Schools see a tech revolution, but will students see results?
Mila Koumpilova, Pioneer Press, August 11, 2012 – St. Paul schools Superintendent Valeria Silva has glimpsed the “future of education”: a reimagined school district where students can learn 24/7 and set their own pace in the classroom.
She is asking taxpayers this fall to chip in an extra $9 million a year for St. Paul’s schools. It will pay for a technology-powered overhaul that she says will revolutionize learning.
Already, sweeping changes are unfolding across the metro area, in the classrooms of tech-savvy teachers and in districts rolling out multimillion-dollar initiatives. Educators are setting aside time for students to work on online projects, creating video lesson repositories and mapping out each student’s progress with digital tools.
Classroom technology skeptics argue that there is little hard evidence that technology investments pay off in achievement gains to justify the often-hefty price tags. St. Paul has spent more than $5.5 million on Apple devices alone in the past couple of years.
Advocates counter that technology lets educators engage students on their own digital turf and tailor instruction to diverse learning styles even in a 30-pupil classroom.
“Technology has changed everything,” said Steve Buettner, Edina’s director of media and technology. “We can’t ignore it because we don’t yet have concrete data on a link between technology and grades.”
St. Paul officials say the district has been setting the stage for the technology plan rollout for more than a year.
It has beefed up its schools’ capacity to support wireless devices. It has loosened a once-restrictive policy on using personal devices at school. It is seeking bids from companies to create a “personalized learning platform” that will place students, teachers and parents on the same page like never before.
Think of a distant cousin of the Facebook profile: On student pages, it will store and crunch data on grades, attendance and discipline; it will allow kids — and parents — to keep track of assignments, revisit recorded lessons and connect with teachers and peers. Teachers could easily swap educational materials and troubleshoot in tandem.
To illustrate what the tech plan could mean for students and teachers, the district conjures Ms. Summers, the high school social studies teacher of St. Paul’s future. Her students are about to spend six weeks working on an Internet marketing campaign based on the concept of freedom.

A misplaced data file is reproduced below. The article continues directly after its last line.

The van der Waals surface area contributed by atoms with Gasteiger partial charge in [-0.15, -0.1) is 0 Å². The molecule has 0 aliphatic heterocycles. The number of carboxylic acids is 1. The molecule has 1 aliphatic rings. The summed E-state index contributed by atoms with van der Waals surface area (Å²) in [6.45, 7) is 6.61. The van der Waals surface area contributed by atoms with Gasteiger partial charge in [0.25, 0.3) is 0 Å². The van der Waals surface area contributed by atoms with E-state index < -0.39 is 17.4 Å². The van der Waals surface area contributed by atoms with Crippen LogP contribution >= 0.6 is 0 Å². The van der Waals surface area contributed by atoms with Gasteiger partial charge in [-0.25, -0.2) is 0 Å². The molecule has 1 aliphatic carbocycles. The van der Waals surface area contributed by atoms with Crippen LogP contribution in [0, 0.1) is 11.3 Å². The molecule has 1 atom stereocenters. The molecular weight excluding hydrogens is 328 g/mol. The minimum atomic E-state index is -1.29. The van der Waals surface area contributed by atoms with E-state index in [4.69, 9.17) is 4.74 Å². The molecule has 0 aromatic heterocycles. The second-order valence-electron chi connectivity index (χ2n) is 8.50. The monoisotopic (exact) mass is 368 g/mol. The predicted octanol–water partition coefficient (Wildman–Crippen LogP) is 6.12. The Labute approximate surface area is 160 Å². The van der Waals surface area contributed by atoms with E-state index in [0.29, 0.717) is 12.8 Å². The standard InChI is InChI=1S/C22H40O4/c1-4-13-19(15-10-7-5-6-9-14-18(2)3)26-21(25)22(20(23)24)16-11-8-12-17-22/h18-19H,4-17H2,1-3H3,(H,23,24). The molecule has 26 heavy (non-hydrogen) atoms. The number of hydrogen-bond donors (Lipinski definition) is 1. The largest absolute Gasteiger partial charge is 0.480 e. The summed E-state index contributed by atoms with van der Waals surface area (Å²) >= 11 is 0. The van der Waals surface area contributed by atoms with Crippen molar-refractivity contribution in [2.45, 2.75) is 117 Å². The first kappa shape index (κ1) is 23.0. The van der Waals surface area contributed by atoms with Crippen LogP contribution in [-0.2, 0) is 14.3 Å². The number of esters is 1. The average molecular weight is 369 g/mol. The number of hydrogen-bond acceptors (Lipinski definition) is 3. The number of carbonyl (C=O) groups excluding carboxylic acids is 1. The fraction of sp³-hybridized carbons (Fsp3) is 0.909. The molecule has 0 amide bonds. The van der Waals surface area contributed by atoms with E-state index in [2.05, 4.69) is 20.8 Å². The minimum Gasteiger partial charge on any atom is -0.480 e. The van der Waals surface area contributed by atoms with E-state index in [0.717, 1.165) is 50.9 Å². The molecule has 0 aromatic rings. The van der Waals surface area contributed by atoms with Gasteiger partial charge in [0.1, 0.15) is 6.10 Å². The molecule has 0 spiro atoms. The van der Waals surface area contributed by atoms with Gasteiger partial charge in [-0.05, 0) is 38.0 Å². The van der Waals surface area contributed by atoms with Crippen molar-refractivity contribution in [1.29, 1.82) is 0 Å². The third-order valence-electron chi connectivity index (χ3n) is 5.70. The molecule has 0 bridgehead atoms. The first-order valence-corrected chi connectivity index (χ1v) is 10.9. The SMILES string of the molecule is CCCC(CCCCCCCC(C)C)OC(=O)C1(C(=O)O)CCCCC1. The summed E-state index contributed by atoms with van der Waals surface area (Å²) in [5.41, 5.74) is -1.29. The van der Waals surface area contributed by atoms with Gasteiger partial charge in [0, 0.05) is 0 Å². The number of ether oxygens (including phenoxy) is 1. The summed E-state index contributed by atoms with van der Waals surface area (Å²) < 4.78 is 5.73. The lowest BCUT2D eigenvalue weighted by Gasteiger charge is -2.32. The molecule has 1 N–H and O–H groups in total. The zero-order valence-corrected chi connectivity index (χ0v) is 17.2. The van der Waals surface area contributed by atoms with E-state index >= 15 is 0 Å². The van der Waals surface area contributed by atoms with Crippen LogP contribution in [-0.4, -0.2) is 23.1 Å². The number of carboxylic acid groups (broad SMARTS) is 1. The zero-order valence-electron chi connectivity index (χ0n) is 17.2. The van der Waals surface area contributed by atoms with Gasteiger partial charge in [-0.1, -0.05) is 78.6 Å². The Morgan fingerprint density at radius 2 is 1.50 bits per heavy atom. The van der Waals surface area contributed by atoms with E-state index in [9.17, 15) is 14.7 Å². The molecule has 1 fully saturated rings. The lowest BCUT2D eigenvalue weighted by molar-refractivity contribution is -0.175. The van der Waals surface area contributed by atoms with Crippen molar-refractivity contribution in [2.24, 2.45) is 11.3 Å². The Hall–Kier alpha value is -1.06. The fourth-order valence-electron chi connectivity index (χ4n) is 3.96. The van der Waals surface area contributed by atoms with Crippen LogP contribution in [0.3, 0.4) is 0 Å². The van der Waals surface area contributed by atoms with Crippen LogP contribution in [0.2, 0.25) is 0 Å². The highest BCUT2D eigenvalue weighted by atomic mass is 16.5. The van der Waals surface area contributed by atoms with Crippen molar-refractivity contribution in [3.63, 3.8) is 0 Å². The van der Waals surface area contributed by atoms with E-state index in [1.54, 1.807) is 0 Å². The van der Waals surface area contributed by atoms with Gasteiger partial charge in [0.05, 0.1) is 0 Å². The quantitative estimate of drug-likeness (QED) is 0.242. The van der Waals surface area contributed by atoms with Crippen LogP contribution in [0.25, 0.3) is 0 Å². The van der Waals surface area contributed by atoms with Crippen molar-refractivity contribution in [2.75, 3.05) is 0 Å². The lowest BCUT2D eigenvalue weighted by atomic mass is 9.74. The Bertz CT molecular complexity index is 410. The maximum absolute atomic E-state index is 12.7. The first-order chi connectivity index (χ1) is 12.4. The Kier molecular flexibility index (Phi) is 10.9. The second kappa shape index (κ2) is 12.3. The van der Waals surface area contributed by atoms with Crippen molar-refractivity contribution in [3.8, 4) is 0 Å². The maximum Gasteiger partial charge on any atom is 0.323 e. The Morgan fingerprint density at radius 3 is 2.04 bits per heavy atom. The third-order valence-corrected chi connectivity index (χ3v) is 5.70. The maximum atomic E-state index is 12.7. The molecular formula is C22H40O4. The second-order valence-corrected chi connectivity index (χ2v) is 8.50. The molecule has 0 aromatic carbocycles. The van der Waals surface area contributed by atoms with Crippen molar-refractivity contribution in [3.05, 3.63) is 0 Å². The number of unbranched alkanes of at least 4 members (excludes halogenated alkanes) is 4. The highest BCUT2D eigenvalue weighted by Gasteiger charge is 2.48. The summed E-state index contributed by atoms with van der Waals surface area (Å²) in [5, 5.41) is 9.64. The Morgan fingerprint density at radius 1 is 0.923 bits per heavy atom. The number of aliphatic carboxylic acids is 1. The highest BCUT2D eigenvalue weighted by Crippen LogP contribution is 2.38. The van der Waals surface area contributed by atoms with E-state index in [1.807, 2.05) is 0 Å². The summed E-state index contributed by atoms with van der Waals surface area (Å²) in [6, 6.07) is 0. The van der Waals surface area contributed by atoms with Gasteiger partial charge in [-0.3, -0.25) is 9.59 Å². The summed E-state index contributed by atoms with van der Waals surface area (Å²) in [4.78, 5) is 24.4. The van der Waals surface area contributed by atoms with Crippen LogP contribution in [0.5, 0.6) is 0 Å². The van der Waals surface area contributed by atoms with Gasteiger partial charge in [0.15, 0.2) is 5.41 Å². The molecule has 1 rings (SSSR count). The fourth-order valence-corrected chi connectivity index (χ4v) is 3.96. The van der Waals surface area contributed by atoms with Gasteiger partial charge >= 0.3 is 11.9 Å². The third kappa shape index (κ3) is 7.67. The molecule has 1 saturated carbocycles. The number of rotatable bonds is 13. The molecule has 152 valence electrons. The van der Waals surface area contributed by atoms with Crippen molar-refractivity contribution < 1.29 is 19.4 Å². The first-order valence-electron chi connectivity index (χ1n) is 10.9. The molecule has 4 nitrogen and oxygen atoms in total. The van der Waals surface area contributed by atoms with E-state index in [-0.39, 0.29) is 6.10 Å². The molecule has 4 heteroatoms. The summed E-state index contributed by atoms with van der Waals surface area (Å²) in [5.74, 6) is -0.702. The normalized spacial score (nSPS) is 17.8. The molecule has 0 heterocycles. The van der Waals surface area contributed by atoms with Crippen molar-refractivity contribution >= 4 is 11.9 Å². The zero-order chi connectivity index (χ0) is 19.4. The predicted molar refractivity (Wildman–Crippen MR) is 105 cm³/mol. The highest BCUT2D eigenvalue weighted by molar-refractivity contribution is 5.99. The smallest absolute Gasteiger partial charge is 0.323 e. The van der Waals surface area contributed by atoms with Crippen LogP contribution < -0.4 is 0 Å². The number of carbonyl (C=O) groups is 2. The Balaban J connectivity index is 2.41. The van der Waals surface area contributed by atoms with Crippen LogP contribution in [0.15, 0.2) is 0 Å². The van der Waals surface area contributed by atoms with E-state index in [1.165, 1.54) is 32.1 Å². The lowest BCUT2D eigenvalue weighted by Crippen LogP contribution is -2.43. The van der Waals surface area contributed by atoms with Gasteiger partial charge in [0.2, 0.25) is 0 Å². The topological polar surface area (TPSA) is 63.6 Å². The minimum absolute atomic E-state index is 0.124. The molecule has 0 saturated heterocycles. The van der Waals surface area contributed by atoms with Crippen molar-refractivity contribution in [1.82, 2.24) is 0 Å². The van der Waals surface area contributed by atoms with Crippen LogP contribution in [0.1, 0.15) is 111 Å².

Within minutes, an online quiz on Day 1 tells her how much students already know and where there’s room for improvement. To get background information, students can choose to watch an educational video, tackle an interactive tutorial or join Ms. Summers for a discussion in the back of the class. They chat about freedom in interactive videoconferences with students from a remote village in Africa.
It’s a vision of the future in which students get to make more choices — in class, during time for independent work carved out of the school day, and at home. Teachers do less lecturing and more explaining and guiding.
“More and more, we’re facilitating learning rather than being the ultimate keepers of information and knowledge,” said Peter Beck, who teaches world history at Harding High School.
Collaborating online, his students have created a glossary of Cold War terms and a podcast on fascism. One Sunday, they peppered him with questions online about an exam the next day.
The district has stressed the plan is not about handing out iPads. With 38,000 students, that would not be practical.
Instead, officials are embracing a bring-your-own-device philosophy, with computers or tablets available only to those students who don’t have their own.
The bulk of the $9 million would go toward training teachers and offering tech support. Officials such as Ivar Nelson, the district’s information technology director, talk about 24/7 “Geek Squads” that can address a stumped teacher’s software question and school-based “Genius Bars,” where students get help navigating a device.
“Technology has transformed our lives,” Silva told the board recently. “It has to transform the learning.”
‘FLIPPING’ THE CLASSROOM
On a recent morning, Jen Legatt, Spring Lake Park’s technology integration specialist,__showed a group of teachers how to pull student work off their iPads and onto interactive whiteboards for classroom discussion. She advised them to make students record a short video of themselves solving an algebra problem rather than assign 30 problems on paper: That way, educators will know exactly where students trip up on their way to a solution.
The nonprofit BestPrep-sponsored workshop brought together more than 100 educators, including a contingent from St. Paul, to the University of St. Thomas.
“Education right now is like an awkward teenager — the next five years are going to be uncomfortable for everybody in the family,” Legatt told the teachers, some of whom, she later said, were “just getting comfortable turning on a computer.”